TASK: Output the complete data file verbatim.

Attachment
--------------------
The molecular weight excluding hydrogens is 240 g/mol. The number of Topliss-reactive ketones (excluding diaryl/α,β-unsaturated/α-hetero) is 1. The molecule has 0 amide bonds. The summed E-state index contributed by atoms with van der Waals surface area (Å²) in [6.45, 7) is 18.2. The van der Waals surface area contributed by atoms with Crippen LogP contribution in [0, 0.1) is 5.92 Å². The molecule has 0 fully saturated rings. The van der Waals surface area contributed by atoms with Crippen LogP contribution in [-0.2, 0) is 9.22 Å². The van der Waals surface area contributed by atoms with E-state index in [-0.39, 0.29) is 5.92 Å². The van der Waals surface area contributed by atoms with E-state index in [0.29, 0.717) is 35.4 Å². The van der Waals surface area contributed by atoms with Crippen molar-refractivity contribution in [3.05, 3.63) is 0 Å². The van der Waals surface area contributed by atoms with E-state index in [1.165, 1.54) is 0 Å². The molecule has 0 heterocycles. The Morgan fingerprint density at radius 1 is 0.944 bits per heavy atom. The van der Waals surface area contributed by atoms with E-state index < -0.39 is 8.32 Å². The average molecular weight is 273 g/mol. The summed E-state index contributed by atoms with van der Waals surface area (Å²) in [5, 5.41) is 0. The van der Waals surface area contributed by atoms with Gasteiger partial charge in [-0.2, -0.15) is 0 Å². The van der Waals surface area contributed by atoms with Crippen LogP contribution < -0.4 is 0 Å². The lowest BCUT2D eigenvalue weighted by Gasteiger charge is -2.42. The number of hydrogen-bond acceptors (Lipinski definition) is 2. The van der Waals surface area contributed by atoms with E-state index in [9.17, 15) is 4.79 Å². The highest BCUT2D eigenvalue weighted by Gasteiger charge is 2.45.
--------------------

The molecular weight excluding hydrogens is 240 g/mol. The number of Topliss-reactive ketones (excluding diaryl/α,β-unsaturated/α-hetero) is 1. The molecule has 0 amide bonds. The summed E-state index contributed by atoms with van der Waals surface area (Å²) in [6.45, 7) is 18.2. The van der Waals surface area contributed by atoms with Crippen LogP contribution in [0, 0.1) is 5.92 Å². The molecule has 0 fully saturated rings. The van der Waals surface area contributed by atoms with Crippen LogP contribution in [-0.2, 0) is 9.22 Å². The van der Waals surface area contributed by atoms with E-state index in [-0.39, 0.29) is 5.92 Å². The van der Waals surface area contributed by atoms with E-state index in [0.29, 0.717) is 35.4 Å². The van der Waals surface area contributed by atoms with Crippen molar-refractivity contribution in [3.05, 3.63) is 0 Å². The van der Waals surface area contributed by atoms with E-state index in [1.165, 1.54) is 0 Å². The molecule has 0 heterocycles. The Morgan fingerprint density at radius 1 is 0.944 bits per heavy atom. The van der Waals surface area contributed by atoms with E-state index < -0.39 is 8.32 Å². The average molecular weight is 273 g/mol. The summed E-state index contributed by atoms with van der Waals surface area (Å²) in [5, 5.41) is 0. The van der Waals surface area contributed by atoms with Gasteiger partial charge in [-0.2, -0.15) is 0 Å². The van der Waals surface area contributed by atoms with Crippen LogP contribution < -0.4 is 0 Å². The lowest BCUT2D eigenvalue weighted by Gasteiger charge is -2.42. The number of hydrogen-bond acceptors (Lipinski definition) is 2. The van der Waals surface area contributed by atoms with E-state index in [9.17, 15) is 4.79 Å². The highest BCUT2D eigenvalue weighted by Gasteiger charge is 2.45.